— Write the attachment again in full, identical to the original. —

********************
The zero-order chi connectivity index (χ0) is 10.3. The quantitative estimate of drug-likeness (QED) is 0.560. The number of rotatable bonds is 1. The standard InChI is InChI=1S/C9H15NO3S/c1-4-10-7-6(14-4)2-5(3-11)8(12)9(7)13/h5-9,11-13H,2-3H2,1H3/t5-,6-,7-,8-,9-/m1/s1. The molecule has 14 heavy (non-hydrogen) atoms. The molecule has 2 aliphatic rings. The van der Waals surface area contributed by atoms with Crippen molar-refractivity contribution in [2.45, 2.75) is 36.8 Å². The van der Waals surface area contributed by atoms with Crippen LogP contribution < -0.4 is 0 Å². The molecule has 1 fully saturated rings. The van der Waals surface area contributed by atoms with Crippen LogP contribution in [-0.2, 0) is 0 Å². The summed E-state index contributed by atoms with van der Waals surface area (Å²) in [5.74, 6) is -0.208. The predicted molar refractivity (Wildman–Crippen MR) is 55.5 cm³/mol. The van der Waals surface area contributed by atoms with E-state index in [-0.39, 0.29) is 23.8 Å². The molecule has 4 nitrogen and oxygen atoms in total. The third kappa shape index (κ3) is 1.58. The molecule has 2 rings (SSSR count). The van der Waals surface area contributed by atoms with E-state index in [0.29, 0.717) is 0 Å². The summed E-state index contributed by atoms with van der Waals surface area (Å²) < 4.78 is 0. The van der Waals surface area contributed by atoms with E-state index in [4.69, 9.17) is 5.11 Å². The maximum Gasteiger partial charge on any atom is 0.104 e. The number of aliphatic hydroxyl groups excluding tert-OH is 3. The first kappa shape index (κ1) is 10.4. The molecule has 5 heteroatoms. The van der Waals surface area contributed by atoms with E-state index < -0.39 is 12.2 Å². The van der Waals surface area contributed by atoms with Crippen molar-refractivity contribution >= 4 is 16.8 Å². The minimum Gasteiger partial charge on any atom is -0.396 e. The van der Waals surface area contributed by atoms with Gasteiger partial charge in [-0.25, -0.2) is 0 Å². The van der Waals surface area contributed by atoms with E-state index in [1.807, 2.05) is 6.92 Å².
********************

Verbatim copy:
The zero-order chi connectivity index (χ0) is 10.3. The quantitative estimate of drug-likeness (QED) is 0.560. The number of rotatable bonds is 1. The standard InChI is InChI=1S/C9H15NO3S/c1-4-10-7-6(14-4)2-5(3-11)8(12)9(7)13/h5-9,11-13H,2-3H2,1H3/t5-,6-,7-,8-,9-/m1/s1. The molecule has 14 heavy (non-hydrogen) atoms. The molecule has 2 aliphatic rings. The van der Waals surface area contributed by atoms with Crippen molar-refractivity contribution in [2.45, 2.75) is 36.8 Å². The van der Waals surface area contributed by atoms with Crippen LogP contribution < -0.4 is 0 Å². The molecule has 1 fully saturated rings. The van der Waals surface area contributed by atoms with Crippen LogP contribution in [-0.2, 0) is 0 Å². The summed E-state index contributed by atoms with van der Waals surface area (Å²) in [5.74, 6) is -0.208. The predicted molar refractivity (Wildman–Crippen MR) is 55.5 cm³/mol. The van der Waals surface area contributed by atoms with E-state index in [-0.39, 0.29) is 23.8 Å². The molecule has 4 nitrogen and oxygen atoms in total. The third kappa shape index (κ3) is 1.58. The molecule has 2 rings (SSSR count). The van der Waals surface area contributed by atoms with E-state index in [0.29, 0.717) is 0 Å². The summed E-state index contributed by atoms with van der Waals surface area (Å²) < 4.78 is 0. The van der Waals surface area contributed by atoms with E-state index in [4.69, 9.17) is 5.11 Å². The maximum Gasteiger partial charge on any atom is 0.104 e. The number of aliphatic hydroxyl groups excluding tert-OH is 3. The first kappa shape index (κ1) is 10.4. The molecule has 5 heteroatoms. The van der Waals surface area contributed by atoms with E-state index < -0.39 is 12.2 Å². The van der Waals surface area contributed by atoms with Crippen molar-refractivity contribution >= 4 is 16.8 Å². The minimum Gasteiger partial charge on any atom is -0.396 e. The van der Waals surface area contributed by atoms with Gasteiger partial charge in [-0.25, -0.2) is 0 Å². The van der Waals surface area contributed by atoms with E-state index in [1.807, 2.05) is 6.92 Å².